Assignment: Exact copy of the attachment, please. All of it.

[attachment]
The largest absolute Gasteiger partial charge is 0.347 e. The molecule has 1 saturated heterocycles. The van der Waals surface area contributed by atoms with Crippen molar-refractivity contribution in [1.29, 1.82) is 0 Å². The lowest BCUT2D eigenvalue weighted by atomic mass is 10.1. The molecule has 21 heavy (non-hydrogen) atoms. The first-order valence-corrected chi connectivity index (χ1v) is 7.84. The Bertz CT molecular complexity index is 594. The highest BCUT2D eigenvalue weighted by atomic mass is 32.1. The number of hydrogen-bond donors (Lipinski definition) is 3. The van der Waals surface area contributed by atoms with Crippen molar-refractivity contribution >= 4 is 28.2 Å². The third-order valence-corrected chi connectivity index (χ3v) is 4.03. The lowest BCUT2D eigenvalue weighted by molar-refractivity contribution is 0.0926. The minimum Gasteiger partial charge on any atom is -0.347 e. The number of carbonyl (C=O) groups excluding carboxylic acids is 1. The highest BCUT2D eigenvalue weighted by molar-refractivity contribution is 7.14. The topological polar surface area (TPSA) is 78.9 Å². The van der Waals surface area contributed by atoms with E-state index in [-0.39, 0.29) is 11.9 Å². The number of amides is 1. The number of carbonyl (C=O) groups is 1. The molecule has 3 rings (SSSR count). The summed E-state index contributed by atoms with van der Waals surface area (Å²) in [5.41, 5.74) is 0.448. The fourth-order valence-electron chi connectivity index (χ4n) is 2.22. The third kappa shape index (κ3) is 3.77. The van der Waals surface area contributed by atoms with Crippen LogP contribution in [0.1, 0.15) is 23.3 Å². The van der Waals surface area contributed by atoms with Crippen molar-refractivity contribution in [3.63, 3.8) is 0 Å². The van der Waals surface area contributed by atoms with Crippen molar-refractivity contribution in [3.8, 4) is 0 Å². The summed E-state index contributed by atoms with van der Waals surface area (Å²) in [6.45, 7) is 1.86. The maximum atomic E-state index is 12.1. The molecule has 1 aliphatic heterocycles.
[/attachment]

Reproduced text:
The largest absolute Gasteiger partial charge is 0.347 e. The molecule has 1 saturated heterocycles. The van der Waals surface area contributed by atoms with Crippen molar-refractivity contribution in [1.29, 1.82) is 0 Å². The lowest BCUT2D eigenvalue weighted by atomic mass is 10.1. The molecule has 21 heavy (non-hydrogen) atoms. The first-order valence-corrected chi connectivity index (χ1v) is 7.84. The Bertz CT molecular complexity index is 594. The highest BCUT2D eigenvalue weighted by atomic mass is 32.1. The number of hydrogen-bond donors (Lipinski definition) is 3. The van der Waals surface area contributed by atoms with Crippen molar-refractivity contribution >= 4 is 28.2 Å². The third-order valence-corrected chi connectivity index (χ3v) is 4.03. The lowest BCUT2D eigenvalue weighted by molar-refractivity contribution is 0.0926. The minimum Gasteiger partial charge on any atom is -0.347 e. The number of carbonyl (C=O) groups excluding carboxylic acids is 1. The highest BCUT2D eigenvalue weighted by molar-refractivity contribution is 7.14. The topological polar surface area (TPSA) is 78.9 Å². The van der Waals surface area contributed by atoms with E-state index in [-0.39, 0.29) is 11.9 Å². The number of amides is 1. The number of carbonyl (C=O) groups is 1. The molecule has 3 rings (SSSR count). The summed E-state index contributed by atoms with van der Waals surface area (Å²) in [5.41, 5.74) is 0.448. The fourth-order valence-electron chi connectivity index (χ4n) is 2.22. The third kappa shape index (κ3) is 3.77. The van der Waals surface area contributed by atoms with Crippen LogP contribution in [0.1, 0.15) is 23.3 Å². The van der Waals surface area contributed by atoms with Crippen molar-refractivity contribution in [3.63, 3.8) is 0 Å². The van der Waals surface area contributed by atoms with Crippen molar-refractivity contribution in [3.8, 4) is 0 Å². The summed E-state index contributed by atoms with van der Waals surface area (Å²) in [6.45, 7) is 1.86. The maximum atomic E-state index is 12.1. The molecule has 1 aliphatic heterocycles.